EDUCATION IN NORTH WAZIRISTAN
(First Published 9th March, 2013, big thanks to TAHIR ALI for writing, sharing and permitting reprint)
When someone refers to North Waziristan, issues such as terrorism, Taliban, Al-Qaeda, bomb blasts and drone strikes automatically come to mind. No doubt, North Waziristan hosts local, national and international militants and extremists roam freely in the area but the area is predominantly inhabited by tribesmen who side neither with the militants nor with the military, and simply want to live an independent life. Unfortunately they are destined to suffer both at the hands of the militants and the security forces.
Due to militancy-related issues, North Waziristan easily finds a place in the headlines of the print and electronic media− both nationally and internationally. But issues related to the common people, even if on serious themes, are hardly ever discussed in the media.
It is a common belief that the tribesmen of North Waziristan are ignorant and cannot differentiate between “evil” and “good”. But this is totally inaccurate. These people are not against development work in their areas; they want to educate their children. The continuous crises in the area have ‘educated’ them and they are aware about what is going on in the region. Ask a youngster, even if he does not go to school, about the situation of North Waziristan and his answer is simple, ‘It is a game and we are being used’.
An overwhelming majority of the inhabitants of North Waziristan wants to educate their children; but the problem is how to do this. The continuing activities of the militants and the military have paralysed the education system in North Waziristan. The well-off are sending their children to settled areas to get an education but the majority of the people are poor and can’t afford the schooling of their kids outside the area.
In North Waziristan, there is no threat to educational institutions from the militants but the social system itself is a big enemy of schooling. Unlike the rest of the tribal agencies and some settled areas of Khyber Pukhtunkhwa (KP), in North Waziristan there is no threat to school buildings by the militants. There are no threats to teachers if they want to educate the tribal children. Journalist friends and other local sources from North Waziristan have confirmed that there was no threat to educational institutions from the militants. The threat to education here is posed by tribal chieftains, the custodians of “ghost schools” and “hujra schools”.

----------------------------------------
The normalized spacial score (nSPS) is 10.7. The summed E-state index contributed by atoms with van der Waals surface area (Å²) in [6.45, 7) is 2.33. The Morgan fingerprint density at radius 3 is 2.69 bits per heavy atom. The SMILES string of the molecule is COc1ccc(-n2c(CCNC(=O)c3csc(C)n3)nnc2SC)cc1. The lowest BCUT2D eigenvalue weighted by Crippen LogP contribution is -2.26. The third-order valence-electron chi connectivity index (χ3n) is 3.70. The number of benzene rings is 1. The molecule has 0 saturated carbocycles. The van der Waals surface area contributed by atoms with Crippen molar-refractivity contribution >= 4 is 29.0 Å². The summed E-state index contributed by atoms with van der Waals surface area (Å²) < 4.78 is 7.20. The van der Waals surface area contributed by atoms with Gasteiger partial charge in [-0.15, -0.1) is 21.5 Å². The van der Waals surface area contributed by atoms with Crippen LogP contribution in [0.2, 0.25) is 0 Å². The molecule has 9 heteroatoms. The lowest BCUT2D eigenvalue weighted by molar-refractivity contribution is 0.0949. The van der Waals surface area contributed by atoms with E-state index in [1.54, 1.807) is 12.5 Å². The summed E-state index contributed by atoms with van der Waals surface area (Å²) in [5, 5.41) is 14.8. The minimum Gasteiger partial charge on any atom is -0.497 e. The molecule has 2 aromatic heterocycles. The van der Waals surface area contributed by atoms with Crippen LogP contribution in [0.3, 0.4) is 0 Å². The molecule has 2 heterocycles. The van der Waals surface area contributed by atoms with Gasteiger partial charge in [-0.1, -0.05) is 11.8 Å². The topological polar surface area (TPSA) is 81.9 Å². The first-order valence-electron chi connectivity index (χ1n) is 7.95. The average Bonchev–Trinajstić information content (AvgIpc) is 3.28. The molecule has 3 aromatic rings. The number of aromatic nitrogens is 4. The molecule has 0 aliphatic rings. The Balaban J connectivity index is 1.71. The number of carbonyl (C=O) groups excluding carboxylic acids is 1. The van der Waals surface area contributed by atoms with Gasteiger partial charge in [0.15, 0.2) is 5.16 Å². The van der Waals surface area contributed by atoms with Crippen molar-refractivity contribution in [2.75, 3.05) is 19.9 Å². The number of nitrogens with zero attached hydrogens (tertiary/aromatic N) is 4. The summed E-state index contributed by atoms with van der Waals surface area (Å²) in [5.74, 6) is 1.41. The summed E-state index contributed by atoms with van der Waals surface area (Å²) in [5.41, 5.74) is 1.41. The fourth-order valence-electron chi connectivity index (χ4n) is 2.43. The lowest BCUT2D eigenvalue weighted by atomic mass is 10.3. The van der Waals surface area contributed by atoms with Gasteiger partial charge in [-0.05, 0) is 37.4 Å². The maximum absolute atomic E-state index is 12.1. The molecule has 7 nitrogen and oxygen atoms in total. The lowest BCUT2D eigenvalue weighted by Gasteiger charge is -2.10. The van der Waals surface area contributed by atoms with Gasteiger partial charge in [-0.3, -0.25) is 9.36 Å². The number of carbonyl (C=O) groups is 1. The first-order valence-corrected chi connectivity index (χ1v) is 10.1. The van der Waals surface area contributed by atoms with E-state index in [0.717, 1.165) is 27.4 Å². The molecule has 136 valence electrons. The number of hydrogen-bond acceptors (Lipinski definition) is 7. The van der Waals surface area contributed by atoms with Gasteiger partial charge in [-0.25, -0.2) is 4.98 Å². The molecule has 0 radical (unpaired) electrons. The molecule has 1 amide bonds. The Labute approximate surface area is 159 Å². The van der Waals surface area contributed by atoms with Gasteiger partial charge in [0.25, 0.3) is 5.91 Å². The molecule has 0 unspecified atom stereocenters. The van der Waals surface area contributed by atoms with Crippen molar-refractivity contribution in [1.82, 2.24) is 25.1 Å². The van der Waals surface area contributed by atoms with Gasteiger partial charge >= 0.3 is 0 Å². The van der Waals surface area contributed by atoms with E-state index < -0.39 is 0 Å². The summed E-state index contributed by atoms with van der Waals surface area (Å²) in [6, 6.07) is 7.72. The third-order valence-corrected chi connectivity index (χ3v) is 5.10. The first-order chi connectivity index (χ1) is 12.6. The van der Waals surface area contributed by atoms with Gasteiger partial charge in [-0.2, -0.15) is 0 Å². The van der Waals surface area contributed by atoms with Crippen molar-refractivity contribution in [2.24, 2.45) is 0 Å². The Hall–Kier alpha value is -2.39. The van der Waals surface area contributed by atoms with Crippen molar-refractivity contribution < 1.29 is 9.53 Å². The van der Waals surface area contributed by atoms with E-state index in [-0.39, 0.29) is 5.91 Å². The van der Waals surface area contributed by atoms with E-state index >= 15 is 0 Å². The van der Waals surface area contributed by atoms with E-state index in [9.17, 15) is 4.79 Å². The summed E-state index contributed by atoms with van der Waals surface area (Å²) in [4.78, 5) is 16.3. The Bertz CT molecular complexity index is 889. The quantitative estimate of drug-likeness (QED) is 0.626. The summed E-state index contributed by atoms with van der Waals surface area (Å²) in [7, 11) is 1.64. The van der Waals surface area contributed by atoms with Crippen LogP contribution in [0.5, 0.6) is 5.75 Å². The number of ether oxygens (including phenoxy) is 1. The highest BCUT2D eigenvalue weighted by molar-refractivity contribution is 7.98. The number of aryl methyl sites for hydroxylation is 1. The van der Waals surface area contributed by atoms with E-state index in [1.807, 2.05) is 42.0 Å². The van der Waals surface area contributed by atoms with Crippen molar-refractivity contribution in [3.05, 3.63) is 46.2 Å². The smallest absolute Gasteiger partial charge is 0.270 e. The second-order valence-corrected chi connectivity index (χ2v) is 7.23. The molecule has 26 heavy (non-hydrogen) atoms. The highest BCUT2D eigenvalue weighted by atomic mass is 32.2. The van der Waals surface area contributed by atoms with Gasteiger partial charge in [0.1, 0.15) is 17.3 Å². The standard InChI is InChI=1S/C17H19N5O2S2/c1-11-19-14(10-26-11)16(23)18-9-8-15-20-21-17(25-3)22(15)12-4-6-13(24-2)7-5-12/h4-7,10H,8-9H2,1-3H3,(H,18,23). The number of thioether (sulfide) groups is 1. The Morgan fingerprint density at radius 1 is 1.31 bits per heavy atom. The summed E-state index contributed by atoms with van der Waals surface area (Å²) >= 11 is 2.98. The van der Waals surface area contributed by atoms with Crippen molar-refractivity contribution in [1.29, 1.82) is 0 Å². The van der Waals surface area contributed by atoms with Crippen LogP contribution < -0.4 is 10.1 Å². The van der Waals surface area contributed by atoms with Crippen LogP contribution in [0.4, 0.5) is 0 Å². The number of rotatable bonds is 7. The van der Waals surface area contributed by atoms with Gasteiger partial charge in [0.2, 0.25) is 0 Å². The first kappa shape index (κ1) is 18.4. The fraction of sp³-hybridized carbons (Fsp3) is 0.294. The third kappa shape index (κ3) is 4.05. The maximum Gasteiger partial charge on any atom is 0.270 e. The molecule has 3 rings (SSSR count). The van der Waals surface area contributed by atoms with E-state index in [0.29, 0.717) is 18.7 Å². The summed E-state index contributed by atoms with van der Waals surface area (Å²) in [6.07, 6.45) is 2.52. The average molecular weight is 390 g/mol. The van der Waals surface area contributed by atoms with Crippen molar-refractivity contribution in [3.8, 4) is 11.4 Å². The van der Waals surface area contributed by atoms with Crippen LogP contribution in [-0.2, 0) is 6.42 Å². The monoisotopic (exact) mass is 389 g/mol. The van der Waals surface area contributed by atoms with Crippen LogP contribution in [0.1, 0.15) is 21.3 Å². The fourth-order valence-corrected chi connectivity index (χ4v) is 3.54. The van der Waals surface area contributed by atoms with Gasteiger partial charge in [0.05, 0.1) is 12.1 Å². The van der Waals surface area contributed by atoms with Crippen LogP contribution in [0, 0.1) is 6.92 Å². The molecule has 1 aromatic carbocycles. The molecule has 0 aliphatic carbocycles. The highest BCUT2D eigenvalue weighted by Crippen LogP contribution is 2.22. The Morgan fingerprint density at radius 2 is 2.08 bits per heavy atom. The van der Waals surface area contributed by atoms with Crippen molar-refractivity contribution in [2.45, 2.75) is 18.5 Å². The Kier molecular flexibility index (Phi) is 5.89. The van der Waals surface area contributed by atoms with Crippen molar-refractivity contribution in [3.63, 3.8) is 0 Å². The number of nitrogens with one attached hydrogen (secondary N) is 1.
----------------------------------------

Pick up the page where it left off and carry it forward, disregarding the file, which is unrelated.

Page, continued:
On paper, an umbrella of educational institutions exists in North Waziristan. In this particular agency, there are some 872 government-run and private institutions both for males and females. Regarding the number of educational institutions, North Waziristan leads in all seven tribal agencies but the question is how to make these schools and colleges functional. There is no discrimination towards women, as there are 456 institutions for males and 416 for females – the difference is not that great. Apart from a number of primary and high schools, there are post-graduate colleges, degree colleges, a girls’ degree college, an elementary college and a cadet college in North Waziristan.
Every year a large amount of money is allocated for the education sector of North Waziristan but these funds are misused as a routine. The allocation of funds in the education sector always causes a disturbance in the area; the Malakaan start fighting with each other to get the maximum share of the funds. They receive an amount for the furniture and the renovation of school buildings in their areas but do not invest the entire amount on the task. The corrupt officials of the Political Administration and the education sector never bother to go and check the development work supposed to be undertaken by these local elders. The Malakaan who own “ghost schools” and “hujra school” (schools used as guest houses) are so influential that the FATA Secretariat and Governor’s House do not interfere in their activities.
The intellectuals and other experts term lack of education and awareness as a main cause of problems in the tribal areas of Pakistan. These experts always correlate the lack of education with the existence of militants in tribal areas but the Malakaan are hardly blamed for their role in keeping the youngsters away from educational institutions. The Malakaan are aware about the importance of education, as their own children are learning in the leading institutions of the country, but when it comes to the education of poor children, these elders play the role of villains. If illiteracy is one of the main causes of militancy, then the Malakaan should be blamed instead of the Taliban for the growing extremism in the area.
By Tahir Ali is a journalist based in Peshawar and travels extensively in FATA
Carol Anne Grayson is an independent writer/researcher on global health/human rights and is Executive Producer of the Oscar nominated, Incident in New Baghdad. She is a Registered Mental Nurse with a Masters in Gender Culture and Development. Carol was awarded the ESRC, Michael Young Prize for Research 2009, and the COTT ‘Action = Life’ Human Rights Award’ for “upholding truth and justice”